A bill introduced Monday in Congress would extend 2020 Census operations through October, instead of the pending Sept. 30 deadline imposed by the Trump administration.
U.S. Rep. Ruben Gallego, D-Phoenix, one of the bill’s co-sponsors, said the proposal is needed to give Census workers time to turn in a more thorough and accurate once-in-a-decade headcount, which is required by the U.S. Constitution.
Gallego said it is concerning that a low percentage of Arizona’s Native communities responded to the census online, by mail or phone, methods known as self-response.
“The self-response rate is too low, so we need time for the census enumerators to walk through the neighborhoods,” Gallego said.
Arizona overall has among the lowest 2020 Census response rates nationally, although it no longer ranks bottom five. As of Sept. 16, 87.9% of the households in the state had responded to the census, according to the U.S. Census Bureau. Nationally, that number is 93%.
Besides determining political representation in Congress, census data is also used to draw local political districts and guides federal funding for social services, education and transportation projects for the next decade. And businesses rely on accurate census counts for managing their operations and growth.
Arizona estimates that each resident who is not counted represents an estimated loss of $887 in federal funding.
Gallego’s bill would extend the deadline for the delivery of apportionment data to the U.S. House of Representatives to April 30, 2021 from December 31, 2020. It would also extend the delivery of redistricting data to the states to July 31, 2021 from March 31, 2021.
The pandemic delayed when census workers began conducting in-person follow-ups with people who hadn’t responded to the census online, by phone or by mail. Those operations were planned for mid-May through July. Since Aug. 9, census takers have visited Arizona households that have not responded.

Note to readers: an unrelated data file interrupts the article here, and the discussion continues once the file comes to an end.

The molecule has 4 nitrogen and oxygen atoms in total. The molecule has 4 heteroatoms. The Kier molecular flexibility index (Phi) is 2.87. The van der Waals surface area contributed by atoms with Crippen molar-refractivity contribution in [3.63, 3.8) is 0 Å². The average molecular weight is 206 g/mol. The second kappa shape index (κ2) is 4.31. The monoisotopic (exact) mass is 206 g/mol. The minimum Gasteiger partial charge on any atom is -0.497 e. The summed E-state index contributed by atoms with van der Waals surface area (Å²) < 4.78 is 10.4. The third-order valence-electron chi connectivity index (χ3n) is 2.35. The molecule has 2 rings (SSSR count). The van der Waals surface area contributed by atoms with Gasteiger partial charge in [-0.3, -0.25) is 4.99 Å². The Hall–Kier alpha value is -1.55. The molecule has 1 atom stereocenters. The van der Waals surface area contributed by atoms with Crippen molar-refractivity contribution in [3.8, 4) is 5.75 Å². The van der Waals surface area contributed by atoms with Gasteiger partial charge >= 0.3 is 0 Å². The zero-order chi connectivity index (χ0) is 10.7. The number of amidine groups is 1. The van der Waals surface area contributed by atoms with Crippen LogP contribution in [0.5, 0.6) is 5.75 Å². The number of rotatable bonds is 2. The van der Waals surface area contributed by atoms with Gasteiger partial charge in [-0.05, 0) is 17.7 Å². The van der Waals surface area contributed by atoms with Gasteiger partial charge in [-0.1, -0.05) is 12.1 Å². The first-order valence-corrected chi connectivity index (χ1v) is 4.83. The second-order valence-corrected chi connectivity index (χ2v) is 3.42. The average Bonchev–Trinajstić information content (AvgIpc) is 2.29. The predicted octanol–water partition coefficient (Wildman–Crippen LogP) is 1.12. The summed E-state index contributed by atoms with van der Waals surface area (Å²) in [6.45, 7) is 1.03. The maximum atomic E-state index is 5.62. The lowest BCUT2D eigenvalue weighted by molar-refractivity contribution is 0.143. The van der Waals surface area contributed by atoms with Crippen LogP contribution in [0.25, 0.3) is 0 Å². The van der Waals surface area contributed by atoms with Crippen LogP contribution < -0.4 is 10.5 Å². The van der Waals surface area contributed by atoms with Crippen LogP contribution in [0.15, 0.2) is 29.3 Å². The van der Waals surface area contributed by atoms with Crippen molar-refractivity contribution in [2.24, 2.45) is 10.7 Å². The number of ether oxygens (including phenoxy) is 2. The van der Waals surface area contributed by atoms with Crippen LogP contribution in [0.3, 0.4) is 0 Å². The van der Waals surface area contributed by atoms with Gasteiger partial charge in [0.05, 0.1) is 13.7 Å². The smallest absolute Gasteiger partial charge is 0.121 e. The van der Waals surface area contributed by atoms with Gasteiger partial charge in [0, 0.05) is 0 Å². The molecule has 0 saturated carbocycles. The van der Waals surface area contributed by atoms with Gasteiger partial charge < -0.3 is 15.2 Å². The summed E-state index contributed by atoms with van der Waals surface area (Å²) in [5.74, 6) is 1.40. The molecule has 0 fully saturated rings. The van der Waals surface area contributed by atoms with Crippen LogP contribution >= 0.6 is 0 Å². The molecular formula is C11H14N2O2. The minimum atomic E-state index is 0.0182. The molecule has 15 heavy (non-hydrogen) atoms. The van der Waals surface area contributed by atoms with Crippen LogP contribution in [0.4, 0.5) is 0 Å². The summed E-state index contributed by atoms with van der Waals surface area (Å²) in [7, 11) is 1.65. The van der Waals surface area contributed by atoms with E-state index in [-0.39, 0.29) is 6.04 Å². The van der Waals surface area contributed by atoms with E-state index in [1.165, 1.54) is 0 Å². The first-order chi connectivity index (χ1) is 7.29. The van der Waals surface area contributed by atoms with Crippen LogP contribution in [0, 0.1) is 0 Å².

In late August, the Trump Administration announced, following reporting from NPR, that it was abruptly cutting census work short by four weeks to end on Sept. 30.
The bill bars census gathering operations from ending before Oct. 31.
Two of Arizona’s tribal communities are among the plaintiffs in a lawsuit to block census work from winding down by the end of September: The Navajo Nation, the country’s largest sovereign Native territory which expands across Arizona, New Mexico and Utah, and the Gila River Indian Community in Maricopa and Pinal counties. Both communities rely on in-person interactions with census workers, the complaint states.
Gallego’s district, which covers central, south and parts of west Phoenix, also had some of the lowest census self-response among the state’s nine Congressional districts. About 55.8% of the households in that district responded by mail, phone, or online to the 2020 Census, while on average the state’s self-response rate was 62.8%.
“We need more time for my community to be counted,” Gallego said. “If they are not counted, they are not going to be properly apportioned. We are not going to get the funds we deserve from the federal government.”
Total self-response rate in Arizona’s tribal areas
Ak-Chin Indian Community: 65.8%
Cocopah Indian Tribe: 24.4%
Colorado River Indian Tribes: 24.6%
Fort Apache: 14.5%
Fort McDowell Yavapai Nation: 51.3%
Fort Mojave: 44.7%
Gila River Indian Community: 10.5%
Havasupai Tribe: 0%
Hopi Tribe: 17.3%
Hualapai Tribe: 26.7% (compared to 21.4% in 2010)
Navajo Nation: 19.7% (compared to 29.4% in 2010)
Pascua Yaqui: 47.7% (compared to 100% in 2010)
Pueblo of Zuni: 48.8% (compared to 0% in 2010)
San Carlos: 14.2%
Salt River: 48.7% (compared to 51.4% in 2010)
Tohono O’odham Nation: 18.2% (compared to 45% in 2010)
Tonto Apache: 20.9% (compared to 25% in 2010)
Yavapai-Apache Nation: 31% (compared to 1.4% in 2010)
Source: U.S. Census Bureau